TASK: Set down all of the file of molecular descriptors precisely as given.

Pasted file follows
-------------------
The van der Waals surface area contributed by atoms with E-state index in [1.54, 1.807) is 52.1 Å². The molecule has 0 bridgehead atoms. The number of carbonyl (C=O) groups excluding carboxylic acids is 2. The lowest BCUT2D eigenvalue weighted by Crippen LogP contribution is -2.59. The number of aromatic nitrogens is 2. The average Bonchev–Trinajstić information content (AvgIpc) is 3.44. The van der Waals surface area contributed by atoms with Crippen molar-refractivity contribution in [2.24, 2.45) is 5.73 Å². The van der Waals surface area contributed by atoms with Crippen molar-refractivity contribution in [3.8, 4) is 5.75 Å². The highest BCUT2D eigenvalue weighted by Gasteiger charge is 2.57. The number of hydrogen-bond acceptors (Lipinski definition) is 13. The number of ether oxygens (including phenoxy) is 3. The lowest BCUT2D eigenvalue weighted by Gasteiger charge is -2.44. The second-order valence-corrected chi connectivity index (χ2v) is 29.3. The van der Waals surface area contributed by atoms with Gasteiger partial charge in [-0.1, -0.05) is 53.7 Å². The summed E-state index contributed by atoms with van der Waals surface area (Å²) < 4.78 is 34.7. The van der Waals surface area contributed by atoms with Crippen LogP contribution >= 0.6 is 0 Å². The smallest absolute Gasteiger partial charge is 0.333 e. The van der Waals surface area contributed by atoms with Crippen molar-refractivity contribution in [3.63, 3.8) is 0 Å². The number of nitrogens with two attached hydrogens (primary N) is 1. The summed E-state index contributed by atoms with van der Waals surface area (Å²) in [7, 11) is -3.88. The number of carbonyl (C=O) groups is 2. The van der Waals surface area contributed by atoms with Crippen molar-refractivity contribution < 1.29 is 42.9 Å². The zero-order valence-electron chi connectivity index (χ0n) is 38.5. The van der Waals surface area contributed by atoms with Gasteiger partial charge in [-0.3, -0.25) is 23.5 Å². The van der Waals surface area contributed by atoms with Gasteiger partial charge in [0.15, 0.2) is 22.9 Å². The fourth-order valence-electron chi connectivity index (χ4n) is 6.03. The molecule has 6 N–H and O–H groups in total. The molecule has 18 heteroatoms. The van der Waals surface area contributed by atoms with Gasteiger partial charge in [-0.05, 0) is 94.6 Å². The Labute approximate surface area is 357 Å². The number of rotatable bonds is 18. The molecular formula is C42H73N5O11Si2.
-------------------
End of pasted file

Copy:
The van der Waals surface area contributed by atoms with E-state index in [1.54, 1.807) is 52.1 Å². The molecule has 0 bridgehead atoms. The number of carbonyl (C=O) groups excluding carboxylic acids is 2. The lowest BCUT2D eigenvalue weighted by Crippen LogP contribution is -2.59. The number of aromatic nitrogens is 2. The average Bonchev–Trinajstić information content (AvgIpc) is 3.44. The van der Waals surface area contributed by atoms with Crippen molar-refractivity contribution in [2.24, 2.45) is 5.73 Å². The van der Waals surface area contributed by atoms with Crippen molar-refractivity contribution in [3.8, 4) is 5.75 Å². The highest BCUT2D eigenvalue weighted by Gasteiger charge is 2.57. The number of hydrogen-bond acceptors (Lipinski definition) is 13. The number of ether oxygens (including phenoxy) is 3. The lowest BCUT2D eigenvalue weighted by Gasteiger charge is -2.44. The second-order valence-corrected chi connectivity index (χ2v) is 29.3. The van der Waals surface area contributed by atoms with Gasteiger partial charge in [-0.1, -0.05) is 53.7 Å². The summed E-state index contributed by atoms with van der Waals surface area (Å²) < 4.78 is 34.7. The van der Waals surface area contributed by atoms with Crippen LogP contribution >= 0.6 is 0 Å². The smallest absolute Gasteiger partial charge is 0.333 e. The van der Waals surface area contributed by atoms with Crippen molar-refractivity contribution in [3.63, 3.8) is 0 Å². The number of nitrogens with two attached hydrogens (primary N) is 1. The summed E-state index contributed by atoms with van der Waals surface area (Å²) in [7, 11) is -3.88. The number of carbonyl (C=O) groups is 2. The van der Waals surface area contributed by atoms with Crippen molar-refractivity contribution < 1.29 is 42.9 Å². The zero-order valence-electron chi connectivity index (χ0n) is 38.5. The van der Waals surface area contributed by atoms with Gasteiger partial charge in [-0.3, -0.25) is 23.5 Å². The van der Waals surface area contributed by atoms with Gasteiger partial charge in [0.15, 0.2) is 22.9 Å². The fourth-order valence-electron chi connectivity index (χ4n) is 6.03. The molecule has 6 N–H and O–H groups in total. The molecule has 18 heteroatoms. The van der Waals surface area contributed by atoms with Gasteiger partial charge in [-0.05, 0) is 94.6 Å². The Labute approximate surface area is 357 Å². The number of rotatable bonds is 18. The molecular formula is C42H73N5O11Si2.